There used to be a time when such headlines were pretty common fare in local newspapers. There no longer being that many local newspapers, that kind of thing has largely fallen off the radar screen, leaving the task to local websites, such as Amazing Stories.
I had occasion the other day to attend a reading by local author Chris Philbrook, and when I say local, I mean, pretty much right down the street from where I live. Chris is on a book tour for his latest offering, a novel titled Colony Lost (the author’s first foray into science fiction).
There have only been a handful of times over the past near 60 years that I can recall discovering an author I was interested in living within a stone’s throw. In New York City, they’re everywhere. In Hillsboro, New Hampshire, population 6,011 (smaller than Worldcon membership this year!), not so much.
When I first ran across Chris on Facebook, I felt the same thrill fans in the thirties must have felt when seeing an address in a pulp letter column close to their own: I’m not alone in the wilderness. There’s someone else like me – maybe I’m not crazy for being into that Buck Rogers stuff! (Note that my conclusion is not necessarily supported by the facts.)
Life of course interfered in our getting together and it wasn’t until I received notice of Chris’s reading that he once again appeared on that radar screen.
I had a problem though. I’d not read anything by him. I don’t know about you, but attending a reading by an author you’re not familiar with is… uncomfortable… at best. As an audience member, I feel obligated to be able to offer appropriate commentary, ask pertinent questions and critique positively (why go to a reading of someone whose work you don’t like?) in support of the author: it can get pretty lonely standing up there, hanging your creative ass out for everyone to see.
Not having read Chris’ work, I’d not be able to do that. On the other hand – authors are fans and fans support each other, or should. If some guy living down the street from me wrote a genre novel and had the gumption to stand up and do a reading, I’d make sure that there was at least one warm body in the audience.
I need not have worried. Attendance (population 6,011) was as good as I’ve seen at some big name author readings that get support for their promotional work from their publishers.
The event was held at the Fuller Public Library (formerly the NH Governor’s mansion) in a quite spacious room, circumstantially named the Gilbert room, which just so happens to be one of Chris’ characters’ name.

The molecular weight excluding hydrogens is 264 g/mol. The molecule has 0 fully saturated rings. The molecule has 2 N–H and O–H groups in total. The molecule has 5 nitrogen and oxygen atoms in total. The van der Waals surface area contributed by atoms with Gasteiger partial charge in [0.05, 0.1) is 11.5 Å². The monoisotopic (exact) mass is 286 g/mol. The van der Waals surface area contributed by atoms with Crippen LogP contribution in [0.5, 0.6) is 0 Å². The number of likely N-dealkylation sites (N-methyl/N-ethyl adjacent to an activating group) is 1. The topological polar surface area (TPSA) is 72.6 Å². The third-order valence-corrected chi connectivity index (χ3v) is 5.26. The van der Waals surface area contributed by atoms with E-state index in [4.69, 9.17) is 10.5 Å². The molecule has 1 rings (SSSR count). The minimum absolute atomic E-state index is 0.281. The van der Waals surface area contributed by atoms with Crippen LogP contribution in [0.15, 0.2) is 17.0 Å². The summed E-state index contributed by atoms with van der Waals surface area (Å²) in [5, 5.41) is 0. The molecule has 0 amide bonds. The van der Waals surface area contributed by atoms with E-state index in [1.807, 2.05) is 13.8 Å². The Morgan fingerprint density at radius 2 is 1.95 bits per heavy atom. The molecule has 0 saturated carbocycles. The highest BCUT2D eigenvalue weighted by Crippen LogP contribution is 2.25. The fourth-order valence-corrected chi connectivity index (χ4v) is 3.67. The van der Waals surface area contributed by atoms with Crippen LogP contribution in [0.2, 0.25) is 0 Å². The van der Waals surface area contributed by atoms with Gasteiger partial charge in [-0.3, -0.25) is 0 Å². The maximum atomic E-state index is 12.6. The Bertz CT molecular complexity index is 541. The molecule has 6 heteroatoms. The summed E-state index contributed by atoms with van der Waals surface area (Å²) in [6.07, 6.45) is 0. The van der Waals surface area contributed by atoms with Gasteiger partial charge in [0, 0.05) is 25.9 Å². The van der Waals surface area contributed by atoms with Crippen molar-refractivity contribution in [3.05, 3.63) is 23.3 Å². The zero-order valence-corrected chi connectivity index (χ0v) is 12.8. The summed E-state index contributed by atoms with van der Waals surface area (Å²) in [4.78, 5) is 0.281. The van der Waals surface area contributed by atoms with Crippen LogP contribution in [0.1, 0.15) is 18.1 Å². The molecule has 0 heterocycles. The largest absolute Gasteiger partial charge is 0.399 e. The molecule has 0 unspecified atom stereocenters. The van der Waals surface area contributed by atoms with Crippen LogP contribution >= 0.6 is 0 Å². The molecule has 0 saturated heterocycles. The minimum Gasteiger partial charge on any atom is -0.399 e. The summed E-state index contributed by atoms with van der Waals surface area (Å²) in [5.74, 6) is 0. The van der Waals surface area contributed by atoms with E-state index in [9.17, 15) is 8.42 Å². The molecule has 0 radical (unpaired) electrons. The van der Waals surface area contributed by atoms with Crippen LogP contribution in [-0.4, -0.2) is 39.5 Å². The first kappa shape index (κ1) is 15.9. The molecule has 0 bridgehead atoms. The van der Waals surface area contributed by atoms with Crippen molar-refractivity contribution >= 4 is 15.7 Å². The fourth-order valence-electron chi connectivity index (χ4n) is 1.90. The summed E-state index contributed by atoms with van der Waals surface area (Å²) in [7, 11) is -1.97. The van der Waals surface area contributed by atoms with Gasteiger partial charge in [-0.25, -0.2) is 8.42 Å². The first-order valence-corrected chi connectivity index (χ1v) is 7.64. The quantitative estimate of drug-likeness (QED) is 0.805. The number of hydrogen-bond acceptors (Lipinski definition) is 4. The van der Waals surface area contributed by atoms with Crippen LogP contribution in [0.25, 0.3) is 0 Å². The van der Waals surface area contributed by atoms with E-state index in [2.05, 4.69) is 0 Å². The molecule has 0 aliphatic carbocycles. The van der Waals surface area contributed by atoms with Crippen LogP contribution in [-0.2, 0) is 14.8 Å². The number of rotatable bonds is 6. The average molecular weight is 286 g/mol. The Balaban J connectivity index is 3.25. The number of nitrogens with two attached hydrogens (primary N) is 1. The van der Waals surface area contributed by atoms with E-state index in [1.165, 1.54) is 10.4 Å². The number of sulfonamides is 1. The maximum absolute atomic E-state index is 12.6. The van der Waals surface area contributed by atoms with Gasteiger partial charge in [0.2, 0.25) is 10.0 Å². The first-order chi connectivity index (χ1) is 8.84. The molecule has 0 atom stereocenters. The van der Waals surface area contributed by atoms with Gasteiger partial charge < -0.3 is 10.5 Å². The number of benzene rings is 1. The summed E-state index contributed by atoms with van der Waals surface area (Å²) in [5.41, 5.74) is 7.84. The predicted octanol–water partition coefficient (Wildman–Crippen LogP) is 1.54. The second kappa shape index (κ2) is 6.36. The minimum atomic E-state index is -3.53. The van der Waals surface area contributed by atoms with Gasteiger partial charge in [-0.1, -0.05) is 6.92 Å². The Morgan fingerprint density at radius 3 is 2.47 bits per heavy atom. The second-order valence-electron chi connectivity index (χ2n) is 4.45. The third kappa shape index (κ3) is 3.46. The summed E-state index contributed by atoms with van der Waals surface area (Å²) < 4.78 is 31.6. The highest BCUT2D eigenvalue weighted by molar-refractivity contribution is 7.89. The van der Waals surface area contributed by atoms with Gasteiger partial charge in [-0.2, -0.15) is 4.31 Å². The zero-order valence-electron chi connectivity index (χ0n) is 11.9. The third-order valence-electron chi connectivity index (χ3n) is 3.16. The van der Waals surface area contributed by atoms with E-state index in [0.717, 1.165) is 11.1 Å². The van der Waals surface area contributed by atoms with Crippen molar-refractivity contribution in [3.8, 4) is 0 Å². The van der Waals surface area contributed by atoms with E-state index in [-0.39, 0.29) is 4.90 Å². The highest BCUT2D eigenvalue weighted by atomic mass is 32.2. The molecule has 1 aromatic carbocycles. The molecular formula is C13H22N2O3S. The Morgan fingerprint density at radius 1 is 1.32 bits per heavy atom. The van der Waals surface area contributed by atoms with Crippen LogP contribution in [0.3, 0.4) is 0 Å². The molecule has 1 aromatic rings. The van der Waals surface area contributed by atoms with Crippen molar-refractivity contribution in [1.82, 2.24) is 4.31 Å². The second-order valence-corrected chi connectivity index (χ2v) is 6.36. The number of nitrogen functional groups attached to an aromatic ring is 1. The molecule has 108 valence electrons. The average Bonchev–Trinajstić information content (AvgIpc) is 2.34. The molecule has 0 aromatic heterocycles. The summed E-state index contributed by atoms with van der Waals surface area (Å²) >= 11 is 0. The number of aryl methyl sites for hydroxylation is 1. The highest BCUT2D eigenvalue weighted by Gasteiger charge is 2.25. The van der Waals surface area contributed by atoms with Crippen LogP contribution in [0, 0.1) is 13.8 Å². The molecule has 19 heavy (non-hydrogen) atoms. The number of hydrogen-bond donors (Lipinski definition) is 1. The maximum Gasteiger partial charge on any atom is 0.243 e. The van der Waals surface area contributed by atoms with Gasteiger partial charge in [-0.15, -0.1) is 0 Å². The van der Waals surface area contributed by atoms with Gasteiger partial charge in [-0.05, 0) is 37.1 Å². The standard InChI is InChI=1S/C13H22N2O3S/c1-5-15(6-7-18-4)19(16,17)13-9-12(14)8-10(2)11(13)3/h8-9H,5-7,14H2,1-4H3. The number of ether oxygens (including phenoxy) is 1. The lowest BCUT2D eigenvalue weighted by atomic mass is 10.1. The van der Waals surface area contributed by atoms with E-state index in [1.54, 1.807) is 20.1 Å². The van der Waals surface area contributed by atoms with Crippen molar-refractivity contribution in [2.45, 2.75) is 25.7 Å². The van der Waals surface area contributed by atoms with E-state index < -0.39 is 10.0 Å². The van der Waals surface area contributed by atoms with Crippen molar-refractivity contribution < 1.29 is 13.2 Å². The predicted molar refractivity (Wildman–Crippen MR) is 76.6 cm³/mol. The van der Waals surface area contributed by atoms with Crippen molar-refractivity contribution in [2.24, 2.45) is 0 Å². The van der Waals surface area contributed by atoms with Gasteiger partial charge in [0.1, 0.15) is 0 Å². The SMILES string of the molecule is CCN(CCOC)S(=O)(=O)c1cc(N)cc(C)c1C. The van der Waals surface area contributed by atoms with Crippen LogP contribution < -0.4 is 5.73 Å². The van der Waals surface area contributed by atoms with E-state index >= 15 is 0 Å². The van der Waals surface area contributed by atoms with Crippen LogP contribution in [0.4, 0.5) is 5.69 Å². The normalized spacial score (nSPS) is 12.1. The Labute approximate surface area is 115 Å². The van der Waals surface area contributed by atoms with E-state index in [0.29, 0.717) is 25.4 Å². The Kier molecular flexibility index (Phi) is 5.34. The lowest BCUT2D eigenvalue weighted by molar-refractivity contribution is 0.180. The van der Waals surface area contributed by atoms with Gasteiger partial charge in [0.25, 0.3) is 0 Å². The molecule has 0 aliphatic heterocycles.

Chris had a commanding presence at the front of the room, seated behind a bannered table, numerous titles stacked in front of him. Each chair had a freebie on it (a sticker), and Chris was busily signing volumes and selling more. It was pretty brisk trade there for some time, a good sign.
Following a bit of introduction, some background, some discussion of his various book series, the setting for Colony Lost (described as “sci fi with some horror”) Chris chose a section and delivered his reading; if nothing else, I will offer the critique that Mr. Philbrook has mastered, or is close to mastering, the technique of building tension, an absolutely necessary adjunct for anything horror. The only thing ‘d offer by way of negative critique is that Chris needs a microphone for his readings.
Then we got to the after-discussion, and here is where it became apparent that Chris is not a run-of-the-mill indie author; the discussion revealed that this author has given quite a bit of thought not only to the business of writing, but also the business of being a writer.
Our discussion ranged from Starship Trooper’s treatment of the voting franchise, a subject dealt with in Colony Lost (he has once again shifted the right to a franchise back to land ownership as a way of examining the question of who ought to have the right to vote in society), to his very successful engagement with Audible; as Chris rightly explained, he is not competing with other authors, he’s competing with apps. This was, I thought, a quite astute variation on Pournelle’s beer money quote:
We’re basically after Joe’s beer money, and Joe likes his beer, so you better make sure that what you give him is at least as pleasurable to him as having his six-pack of beer would be. – Jerry Pournelle
Chris went on to detail the major subjects his various novels address as their primary themes – heavy stuff too, identity, diversity, questions of various rights (if Vampires are a real thing, since they are, by definition dead, what happens to their bank accounts?) and more.
It was quite an engaging discussion and, despite my lack of familiarity with his work, well worth having attended. Chris Philbrook is not your average indie genre author and someone I suspect that we will be hearing from a lot in the future.
Side note: I was also quite pleased to see one young reader, brought to the event by his mother, being given what may have been is very first voluntary literary selection, in attendance. Not only is this how authors build their readership for a lifetime, it’s also how new fans are brought into the fold. Years from now, that youngster will be saying, I got started with Chris Philbrook’s….
Second side note: Discussions with Chris lead us to believe that we will be featuring an excerpt from Colony Lost here on Amazing in the near future. Stay tuned.
Chris Philbrook is the author of:The Reemergence urban fantasy series, the dark fantasy trilogy The Kinless, and the post-apocalyptic Adrian’s Undead Diary, the series that put him on the literary map, in addition to his latest, the science fiction novel Colony Lost.